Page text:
Archive for January, 2009


On Paddle Georgia 2008 on the Flint River we learned about the Halloween Darter (and heard all those Halloween Darter jokes). We were lucky to have Mary Freeman, who discovered the Halloween Darter, along with us on Paddle Georgia to teach us all about the Flint, especially the Halloween Darter. We heard the story of how, while surveying fishes in Georgia’s Flint River, Mary and her husband Bud noticed that a certain darter fish had a striking orange color in its fins–much different than the Blackbanded darter that is prominent in the southwest Georgia River. They had come across a new species: the Halloween darter or Percina crypta.

You may be surprised to learn, though, that it wasn’t until after Paddle Georgia that the Halloween Darter “officially” became a new species.

This is what Mary had to say about completing the process to get the Halloween Darter officially declared a new species: “Hearing folks who might never have heard of a “darter” before telling Halloween darter jokes was a bit of a surprise for me, especially on that first night that I arrived at the camp at Camp Thunder.   Bud and I had years ago figured out that this little darter was different than any other known to science, but frankly, finishing a species description is tedious stuff.  Spending a week on the Flint with people from so many different walks of life, evincing such interest and concern about the river and what lives in it – especially those paddlers who helped pull a seine and at least acted  enthused about seeing what came up in the net – really motivated me to put other projects aside and do this one thing that I could do for the Flint.  That is – put an official, scientifically recognized name on one of the river’s unique critters.”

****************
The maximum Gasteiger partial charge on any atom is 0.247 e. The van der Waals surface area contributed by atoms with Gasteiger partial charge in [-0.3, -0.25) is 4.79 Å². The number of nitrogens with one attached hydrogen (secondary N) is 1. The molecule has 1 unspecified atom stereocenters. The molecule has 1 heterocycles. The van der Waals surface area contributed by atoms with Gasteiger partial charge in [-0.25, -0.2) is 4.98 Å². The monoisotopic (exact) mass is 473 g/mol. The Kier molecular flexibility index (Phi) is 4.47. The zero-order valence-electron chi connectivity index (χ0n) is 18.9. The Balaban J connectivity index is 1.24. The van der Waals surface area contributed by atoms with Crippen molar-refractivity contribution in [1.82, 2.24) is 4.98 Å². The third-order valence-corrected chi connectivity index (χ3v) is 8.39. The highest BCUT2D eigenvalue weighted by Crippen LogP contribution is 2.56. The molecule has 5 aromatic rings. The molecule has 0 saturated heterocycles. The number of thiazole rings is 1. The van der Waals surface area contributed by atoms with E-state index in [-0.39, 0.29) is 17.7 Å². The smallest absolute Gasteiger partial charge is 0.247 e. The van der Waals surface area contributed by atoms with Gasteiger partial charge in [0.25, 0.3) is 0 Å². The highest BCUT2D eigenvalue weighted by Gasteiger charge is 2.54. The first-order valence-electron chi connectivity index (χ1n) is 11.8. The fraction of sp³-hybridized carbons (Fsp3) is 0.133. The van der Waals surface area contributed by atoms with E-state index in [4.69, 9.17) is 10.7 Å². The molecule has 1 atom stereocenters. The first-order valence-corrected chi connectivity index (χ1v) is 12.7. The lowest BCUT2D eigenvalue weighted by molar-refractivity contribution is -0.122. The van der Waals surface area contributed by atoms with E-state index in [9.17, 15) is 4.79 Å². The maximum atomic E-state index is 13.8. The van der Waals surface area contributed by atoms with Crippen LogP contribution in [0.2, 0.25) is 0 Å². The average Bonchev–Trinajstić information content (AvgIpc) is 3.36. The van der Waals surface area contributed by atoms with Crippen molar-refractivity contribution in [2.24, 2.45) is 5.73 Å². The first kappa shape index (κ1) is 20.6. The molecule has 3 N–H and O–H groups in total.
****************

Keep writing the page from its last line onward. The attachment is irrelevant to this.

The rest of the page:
“The Halloween darter is a great example of ‘cryptic biodiversity’ — species that have gone unrecognized because they look a lot like other species that are known,” explained Mary, an ecologist with the U.S. Geological Survey and the UGA Odum School of Ecology. “Ichthyologists have documented many new fish species in the southeastern U.S., showing that despite nearly 100 years of scientific study of fishes in this region, there are still surprises.”The newly discovered Halloween darter is less than five inches long and upon analysis, was found to have a host of differences from the Blackbanded darter. The fish is common to only a few areas of the Chattahoochee and Flint River systems because it requires habitats with swift water currents over rocky areas–shoals. Findings were reported in a recent issue of prominent zoological journal Zootaxa.

According to Mary, there are far fewer shoals today because of the rise of dams on rivers and streams, as well as the removal of rock shoals to improve rivers for navigation. The discovery of the Halloween darter has definite implications for conservation strategies.

“Keeping track of the status of the Halloween darter, along with other species that require shoal habitats in the Chattahoochee and Flint Rivers, will provide information on how shoals as ecological systems are responding to changes in land use, water management and climate,” said Mary.

In addition to the Freemans, the research team included Noel Burkhead of the U.S. Geological Survey and Carrie Straight, a Ph.D. student at the UGA Odum School of Ecology.


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April Ingle takes in the scenery along the Coosawattee on a cold, blustery New Year's Eve Day.

April Ingle takes in the scenery along the Coosawattee on a cold, blustery New Year's Eve Day.

“The Lower Coosawattee doesn’t have any rapids. What’ll I need a change of clothes for? 40-degrees and windy? That’s what fleece is for!”

If you ever hear me saying these words, don’t get in a canoe with me…I know April Ingle may never again.

New Year’s Eve Day, April and I along with Doc Stephens in his solo kayak ventured up to the Carter’s Re-regulation Dam to scout Day 3 and Day 4 of Paddle Georgia 2009 on the Lower Coosawattee–a 24-mile section through rural farmland begining just below the re-regulation dam and ending in the shadows of the New Echota Historic Site, the old Cherokee Indian Capitol near the confluence of the Coosawattee and the Conasauga rivers.